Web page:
View details for DOI 10.1073/pnas.1401181111

    View details for Web of Science ID 000334288600046

    View details for PubMedID 24591585

    View details for PubMedCentralID PMC3992634

  • A Tale of Two "Forests": Random Forest Machine Learning Aids Tropical Forest Carbon Mapping PLOS ONE Mascaro, J., Asner, G. P., Knapp, D. E., Kennedy-Bowdoin, T., Martin, R. E., Anderson, C., Higgins, M., Chadwick, K. D. 2014; 9 (1)

    Abstract

    Accurate and spatially-explicit maps of tropical forest carbon stocks are needed to implement carbon offset mechanisms such as REDD+ (Reduced Deforestation and Degradation Plus). The Random Forest machine learning algorithm may aid carbon mapping applications using remotely-sensed data. However, Random Forest has never been compared to traditional and potentially more reliable techniques such as regionally stratified sampling and upscaling, and it has rarely been employed with spatial data. Here, we evaluated the performance of Random Forest in upscaling airborne LiDAR (Light Detection and Ranging)-based carbon estimates compared to the stratification approach over a 16-million hectare focal area of the Western Amazon. We considered two runs of Random Forest, both with and without spatial contextual modeling by including--in the latter case--x, and y position directly in the model. In each case, we set aside 8 million hectares (i.e., half of the focal area) for validation; this rigorous test of Random Forest went above and beyond the internal validation normally compiled by the algorithm (i.e., called "out-of-bag"), which proved insufficient for this spatial application. In this heterogeneous region of Northern Peru, the model with spatial context was the best preforming run of Random Forest, and explained 59% of LiDAR-based carbon estimates within the validation area, compared to 37% for stratification or 43% by Random Forest without spatial context. With the 60% improvement in explained variation, RMSE against validation LiDAR samples improved from 33 to 26 Mg C ha(-1) when using Random Forest with spatial context. Our results suggest that spatial context should be considered when using Random Forest, and that doing so may result in substantially improved carbon stock modeling for purposes of climate change mitigation.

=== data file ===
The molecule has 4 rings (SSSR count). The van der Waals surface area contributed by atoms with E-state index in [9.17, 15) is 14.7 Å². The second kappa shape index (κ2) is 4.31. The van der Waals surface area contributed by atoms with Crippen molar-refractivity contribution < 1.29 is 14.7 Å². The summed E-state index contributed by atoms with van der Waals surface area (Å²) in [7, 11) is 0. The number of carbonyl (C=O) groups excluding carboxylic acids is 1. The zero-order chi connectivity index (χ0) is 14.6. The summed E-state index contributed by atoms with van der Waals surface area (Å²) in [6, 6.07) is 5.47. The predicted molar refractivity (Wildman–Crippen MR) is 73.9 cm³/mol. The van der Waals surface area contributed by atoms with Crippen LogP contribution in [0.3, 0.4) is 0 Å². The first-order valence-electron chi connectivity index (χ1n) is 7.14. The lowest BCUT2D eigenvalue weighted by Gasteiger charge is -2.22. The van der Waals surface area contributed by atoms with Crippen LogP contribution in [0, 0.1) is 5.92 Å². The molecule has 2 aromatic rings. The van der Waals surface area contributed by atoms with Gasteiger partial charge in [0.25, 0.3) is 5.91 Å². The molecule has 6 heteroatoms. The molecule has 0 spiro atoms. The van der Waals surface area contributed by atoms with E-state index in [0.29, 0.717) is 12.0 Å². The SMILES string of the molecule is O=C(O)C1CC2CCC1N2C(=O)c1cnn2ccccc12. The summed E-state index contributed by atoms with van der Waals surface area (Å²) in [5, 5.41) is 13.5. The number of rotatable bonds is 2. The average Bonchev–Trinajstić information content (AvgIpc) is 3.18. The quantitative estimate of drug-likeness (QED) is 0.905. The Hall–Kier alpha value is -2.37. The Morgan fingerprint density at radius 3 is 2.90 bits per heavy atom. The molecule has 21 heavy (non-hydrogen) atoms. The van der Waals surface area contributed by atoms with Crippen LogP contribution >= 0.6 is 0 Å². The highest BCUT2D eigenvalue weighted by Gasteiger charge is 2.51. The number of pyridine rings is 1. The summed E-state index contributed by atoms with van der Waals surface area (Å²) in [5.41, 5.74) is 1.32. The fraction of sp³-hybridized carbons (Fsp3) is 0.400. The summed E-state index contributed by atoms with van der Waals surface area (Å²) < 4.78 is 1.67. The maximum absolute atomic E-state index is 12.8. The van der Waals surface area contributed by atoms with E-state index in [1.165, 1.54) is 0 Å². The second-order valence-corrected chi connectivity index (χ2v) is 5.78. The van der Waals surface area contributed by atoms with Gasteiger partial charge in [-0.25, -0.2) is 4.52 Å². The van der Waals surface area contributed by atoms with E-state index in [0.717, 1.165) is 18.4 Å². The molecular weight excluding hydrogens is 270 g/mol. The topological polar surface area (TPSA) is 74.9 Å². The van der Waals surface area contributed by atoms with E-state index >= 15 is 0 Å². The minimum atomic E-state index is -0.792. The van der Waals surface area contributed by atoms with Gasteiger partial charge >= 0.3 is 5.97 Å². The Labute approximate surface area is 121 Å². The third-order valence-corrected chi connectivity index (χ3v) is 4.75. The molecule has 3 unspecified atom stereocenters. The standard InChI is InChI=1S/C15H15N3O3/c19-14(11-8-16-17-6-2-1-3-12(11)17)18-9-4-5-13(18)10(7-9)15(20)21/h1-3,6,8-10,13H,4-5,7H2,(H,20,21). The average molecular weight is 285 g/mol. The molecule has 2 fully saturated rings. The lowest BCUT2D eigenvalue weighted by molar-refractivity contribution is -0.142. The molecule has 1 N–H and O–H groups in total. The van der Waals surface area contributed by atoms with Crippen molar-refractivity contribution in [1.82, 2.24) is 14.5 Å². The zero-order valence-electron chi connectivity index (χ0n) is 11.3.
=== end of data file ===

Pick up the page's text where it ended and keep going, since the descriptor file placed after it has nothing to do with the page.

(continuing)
View details for DOI 10.1371/journal.pone.0085993

    View details for Web of Science ID 000330510000028

    View details for PubMedID 24489686

    View details for PubMedCentralID PMC3904849

  • Landscape-scale changes in forest structure and functional traits along an Andes-to-Amazon elevation gradient BIOGEOSCIENCES Asner, G. P., Anderson, C. B., Martin, R. E., Knapp, D. E., Tupayachi, R., Sinca, F., Malhi, Y. 2014; 11 (3): 843-856
  • Forest Canopy Gap Distributions in the Southern Peruvian Amazon PLOS ONE Asner, G. P., Kellner, J. R., Kennedy-Bowdoin, T., Knapp, D. E., Anderson, C., Martin, R. E. 2013; 8 (4)

    Abstract

    Canopy gaps express the time-integrated effects of tree failure and mortality as well as regrowth and succession in tropical forests. Quantifying the size and spatial distribution of canopy gaps is requisite to modeling forest functional processes ranging from carbon fluxes to species interactions and biological diversity. Using high-resolution airborne Light Detection and Ranging (LiDAR), we mapped and analyzed 5,877,937 static canopy gaps throughout 125,581 ha of lowland Amazonian forest in Peru. Our LiDAR sampling covered a wide range of forest physiognomies across contrasting geologic and topographic conditions, and on depositional floodplain and erosional terra firme substrates. We used the scaling exponent of the Zeta distribution (λ) as a metric to quantify and compare the negative relationship between canopy gap frequency and size across sites. Despite variable canopy height and forest type, values of λ were highly conservative (λ mean  = 1.83, s  = 0.09), and little variation was observed regionally among geologic substrates and forest types, or at the landscape level comparing depositional-floodplain and erosional terra firme landscapes. λ-values less than 2.0 indicate that these forests are subjected to large gaps that reset carbon stocks when they occur. Consistency of λ-values strongly suggests similarity in the mechanisms of canopy failure across a diverse array of lowland forests in southwestern Amazonia.